On Tuesday, the Columbia City Council will hold a panel discussion about how Tax Increment Financing (TIF) works. Former Saint Louis City Mayor Vincent Schoemehl will be one of the panelists.
Schoemehl is perhaps the best person to educate Columbia residents about the pitfalls of TIF. In the early 1990s, he supported the first TIF in Saint Louis, which city-backed bonds partially financed. The project was (and is) a failure, and resulted in Saint Louis taxpayers having to help foot the bill.
Schoemehl has also been on the receiving end of TIF. He is the president and CEO of Grand Center Inc. In 2002, Saint Louis agreed to provide TIF to Grand Center, and gave the nonprofit, in the words of St. Louis Post-Dispatch reporter Jake Wagman, “broad and almost unilateral powers.” Wagman wrote that Grand Center had the power to “approve or reject building designs, dispense up to $80 million in tax incentives and acquire land by eminent domain.”
Columbia residents should also be aware of Saint Louis’ more recent adventures with TIF. Saint Louis City politicians approve massive public subsidies for large, unwieldy development projects with alarming regularity (search for “tax increment financing”). Discussions about Ballpark Village, the perpetually changing development that has yet to happen, have entailed large amounts of TIF.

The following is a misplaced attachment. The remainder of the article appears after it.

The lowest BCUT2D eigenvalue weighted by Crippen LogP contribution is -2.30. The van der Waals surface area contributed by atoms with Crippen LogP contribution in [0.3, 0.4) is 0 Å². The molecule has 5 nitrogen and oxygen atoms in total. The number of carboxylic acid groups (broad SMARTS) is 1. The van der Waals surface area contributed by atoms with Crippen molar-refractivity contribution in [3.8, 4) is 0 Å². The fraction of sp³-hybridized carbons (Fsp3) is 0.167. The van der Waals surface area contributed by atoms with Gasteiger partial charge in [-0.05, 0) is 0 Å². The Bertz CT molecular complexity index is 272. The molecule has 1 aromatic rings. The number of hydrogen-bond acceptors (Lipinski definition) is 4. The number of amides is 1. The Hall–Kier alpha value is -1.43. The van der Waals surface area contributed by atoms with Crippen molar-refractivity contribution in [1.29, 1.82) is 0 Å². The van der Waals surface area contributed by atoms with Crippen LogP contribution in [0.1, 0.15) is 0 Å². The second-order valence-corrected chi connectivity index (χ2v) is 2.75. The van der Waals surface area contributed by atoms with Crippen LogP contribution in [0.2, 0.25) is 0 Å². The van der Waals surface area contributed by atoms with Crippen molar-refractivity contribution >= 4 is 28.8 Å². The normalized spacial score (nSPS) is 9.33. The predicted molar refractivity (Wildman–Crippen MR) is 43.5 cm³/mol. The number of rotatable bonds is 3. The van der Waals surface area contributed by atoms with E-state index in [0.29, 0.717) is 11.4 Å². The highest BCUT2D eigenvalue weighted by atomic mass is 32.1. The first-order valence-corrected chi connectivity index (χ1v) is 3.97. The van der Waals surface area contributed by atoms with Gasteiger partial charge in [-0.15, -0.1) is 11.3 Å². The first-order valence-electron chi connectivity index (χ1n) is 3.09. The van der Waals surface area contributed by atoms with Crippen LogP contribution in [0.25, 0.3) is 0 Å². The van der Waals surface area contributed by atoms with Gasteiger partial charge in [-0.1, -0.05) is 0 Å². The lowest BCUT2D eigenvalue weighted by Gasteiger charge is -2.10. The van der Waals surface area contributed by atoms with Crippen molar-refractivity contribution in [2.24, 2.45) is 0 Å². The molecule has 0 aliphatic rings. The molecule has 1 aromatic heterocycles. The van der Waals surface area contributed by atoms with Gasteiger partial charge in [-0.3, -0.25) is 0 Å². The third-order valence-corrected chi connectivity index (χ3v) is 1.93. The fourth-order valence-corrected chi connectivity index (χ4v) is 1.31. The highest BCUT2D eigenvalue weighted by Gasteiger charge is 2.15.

Saint Louis is also home to the NorthSide TIF, one of the biggest TIFs in the country. That development would involve $390 million in TIF, if only a court would rule that the TIF agreement between the developer and the city was legitimate. Today, NorthSide property remains largely vacant.
And, do not forget the East-West Gateway Council of Governments study of the use of development subsidies in the Saint Louis region. That study found that retail jobs subsidized with TIF (and some Transportation Development District subsidies) came at a cost of more than $370,000 in public dollars per job.
In practice, blight is less an objective definition than it is a legal pretext for various forms of commercial tax abatement . . . Redevelopment policies originally intended to address unsafe or insufficient urban housing are now more routinely employed to subsidize the building of suburban shopping malls.